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Profound Medical is a Strong Buy, says Raymond James

After a huge rally over the last stretch of 2022 and into the new year, medical device company Profound Medical (Profound Medical Stock Quote, Charts, News, Analysts, Financials NASDAQ:PROF) pulled back over March. What’s next for the stock? It’s likely heading north again, says Raymond James analyst Rahul Sarugaser, who delivered an update to clients on Monday where he reiterated a “Strong Buy” rating on PROF.

Profound Medical is commercializing an incision-free, image-guided system for the precise ablation of prostate tissue. The TULSA-PRO has been granted 510(k) marketing authorization by the US FDA and is now ramping up sales and marketing efforts across the United States. And while the procedure is being installed at various locations, Profound is currently seeking CPT-1 approval for it to be covered for reimbursement by Medicare providers. Further, the company is conducting a trial to compare the outcome of TULSA-PRO for prostate cancer versus the standard of care, radical prostatectomy (RP).

Sarugaser and Raymond James recently hosted a key opinion leader call with urologist Dr. Y. Mark Hong, who spoke of the history of prostate cancer (PC) treatment.

Dr. Hong said that 20 years ago robotics ushered in a new era in treatment with RP taking over from open surgery prostatectomies. Yet, RP has not proven to be the ‘holy grail’ for PC treatment in terms of managing and curing the disease while minimizing harm, according to Dr. Hong, and there are now a wide variety of treatments available, including cryotherapy, focal laser ablation, high-intensity focused ultrasound and the TULSA-PRO. 

Dr. Hong said that the TULSA-PRO should now be presented to patients as an option among others as part of informed consent, while at the same time, he noted the current out-of-pocket cost of the procedure ($30,000) is a definite barrier for patients. But he said he has a long list of patients deliberately wishing to remain on active surveillance until TULSA is covered by insurance.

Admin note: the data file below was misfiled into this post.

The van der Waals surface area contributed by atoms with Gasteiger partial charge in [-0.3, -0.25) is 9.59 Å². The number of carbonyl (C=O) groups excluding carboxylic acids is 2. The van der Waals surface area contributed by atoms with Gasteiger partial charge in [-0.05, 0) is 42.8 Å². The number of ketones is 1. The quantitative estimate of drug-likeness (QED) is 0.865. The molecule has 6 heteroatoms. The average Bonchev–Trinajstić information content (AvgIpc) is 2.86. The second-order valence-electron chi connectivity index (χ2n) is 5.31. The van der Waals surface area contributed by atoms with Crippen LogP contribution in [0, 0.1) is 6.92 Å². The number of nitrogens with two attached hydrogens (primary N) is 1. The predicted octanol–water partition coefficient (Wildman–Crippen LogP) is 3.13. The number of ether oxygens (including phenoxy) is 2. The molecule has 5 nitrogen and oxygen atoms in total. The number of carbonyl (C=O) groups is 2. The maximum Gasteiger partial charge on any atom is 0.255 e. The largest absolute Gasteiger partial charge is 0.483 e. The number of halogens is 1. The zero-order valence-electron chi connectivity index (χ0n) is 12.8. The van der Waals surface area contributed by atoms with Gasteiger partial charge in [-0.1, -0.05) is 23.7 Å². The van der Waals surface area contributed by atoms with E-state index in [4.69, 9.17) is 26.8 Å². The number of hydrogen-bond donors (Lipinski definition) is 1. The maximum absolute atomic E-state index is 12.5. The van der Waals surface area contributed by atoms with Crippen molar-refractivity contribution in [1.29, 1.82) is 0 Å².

“Even with [the cost of TULSA] being a major ask, people are ‘literally’ out the door wanting this technology,” Dr. Hong said.

As to Dr. Hong’s take on Profound’s comparison trial, Sarugaser wrote the following:

“While Dr. Hong is a key opinion leader and early-adopter, in his view, for the average urologist to adopt a new device, they need to believe in its safety and efficacy. The CAPTAIN data should show, in clear and unambiguous terms how TULSA measures up relative to RP: if TULSA shows a non-inferior/ superior safety profile, this should prove to amplify adoption through the median ‘meat- and-potatoes’ urologist,” Sarugaser wrote.

“Dr. Hong is an early adopter of TULSA, and has executed one of the highest volumes of procedures in the U.S. to date. His experience with TULSA—in his own hands—is showing better outcomes than the TACT trial. We do not underestimate the importance of this, because, the final mile of adoption will come down to physicians’ own (positive) experiences with TULSA,” he said.

With the update, Sarugaser maintained a one-year target on PROF of $17.00, which at press time represented a projected return of 80.9 per cent.

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About The Author /

Jayson is a writer, researcher and educator with a PhD in political philosophy from the University of Ottawa. His interests range from bioethics and innovations in the health sciences to governance, social justice and the history of ideas.
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